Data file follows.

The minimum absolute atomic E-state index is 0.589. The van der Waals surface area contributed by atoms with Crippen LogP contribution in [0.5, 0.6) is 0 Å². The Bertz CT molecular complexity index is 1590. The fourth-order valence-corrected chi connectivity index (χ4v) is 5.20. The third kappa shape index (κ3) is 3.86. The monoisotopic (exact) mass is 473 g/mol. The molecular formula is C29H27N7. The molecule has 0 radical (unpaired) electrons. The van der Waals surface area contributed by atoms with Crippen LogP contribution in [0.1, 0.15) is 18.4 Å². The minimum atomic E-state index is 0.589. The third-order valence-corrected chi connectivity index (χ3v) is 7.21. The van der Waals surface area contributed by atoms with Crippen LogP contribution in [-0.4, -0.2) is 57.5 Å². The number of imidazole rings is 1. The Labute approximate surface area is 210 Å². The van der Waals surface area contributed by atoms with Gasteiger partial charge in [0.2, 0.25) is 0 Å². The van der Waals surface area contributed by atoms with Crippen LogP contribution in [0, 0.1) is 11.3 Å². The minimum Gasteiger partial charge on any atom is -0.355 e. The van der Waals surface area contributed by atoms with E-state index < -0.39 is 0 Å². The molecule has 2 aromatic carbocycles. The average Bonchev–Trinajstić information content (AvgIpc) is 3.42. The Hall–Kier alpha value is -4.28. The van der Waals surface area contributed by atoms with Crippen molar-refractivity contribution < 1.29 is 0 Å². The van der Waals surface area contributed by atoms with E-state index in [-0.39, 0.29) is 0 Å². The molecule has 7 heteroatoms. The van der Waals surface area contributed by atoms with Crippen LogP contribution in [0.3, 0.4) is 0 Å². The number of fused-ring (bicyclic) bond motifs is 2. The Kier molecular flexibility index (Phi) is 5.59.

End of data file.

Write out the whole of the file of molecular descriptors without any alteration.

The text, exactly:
The minimum absolute atomic E-state index is 0.589. The van der Waals surface area contributed by atoms with Crippen LogP contribution in [0.5, 0.6) is 0 Å². The Bertz CT molecular complexity index is 1590. The fourth-order valence-corrected chi connectivity index (χ4v) is 5.20. The third kappa shape index (κ3) is 3.86. The monoisotopic (exact) mass is 473 g/mol. The molecular formula is C29H27N7. The molecule has 0 radical (unpaired) electrons. The van der Waals surface area contributed by atoms with Crippen LogP contribution in [0.1, 0.15) is 18.4 Å². The minimum atomic E-state index is 0.589. The third-order valence-corrected chi connectivity index (χ3v) is 7.21. The van der Waals surface area contributed by atoms with Crippen LogP contribution in [-0.4, -0.2) is 57.5 Å². The number of imidazole rings is 1. The Labute approximate surface area is 210 Å². The van der Waals surface area contributed by atoms with Gasteiger partial charge in [0.2, 0.25) is 0 Å². The van der Waals surface area contributed by atoms with Crippen LogP contribution in [0, 0.1) is 11.3 Å². The minimum Gasteiger partial charge on any atom is -0.355 e. The van der Waals surface area contributed by atoms with E-state index < -0.39 is 0 Å². The molecule has 2 aromatic carbocycles. The average Bonchev–Trinajstić information content (AvgIpc) is 3.42. The Hall–Kier alpha value is -4.28. The van der Waals surface area contributed by atoms with Crippen molar-refractivity contribution < 1.29 is 0 Å². The van der Waals surface area contributed by atoms with E-state index in [-0.39, 0.29) is 0 Å². The molecule has 7 heteroatoms. The van der Waals surface area contributed by atoms with Crippen LogP contribution in [0.3, 0.4) is 0 Å². The number of fused-ring (bicyclic) bond motifs is 2. The Kier molecular flexibility index (Phi) is 5.59.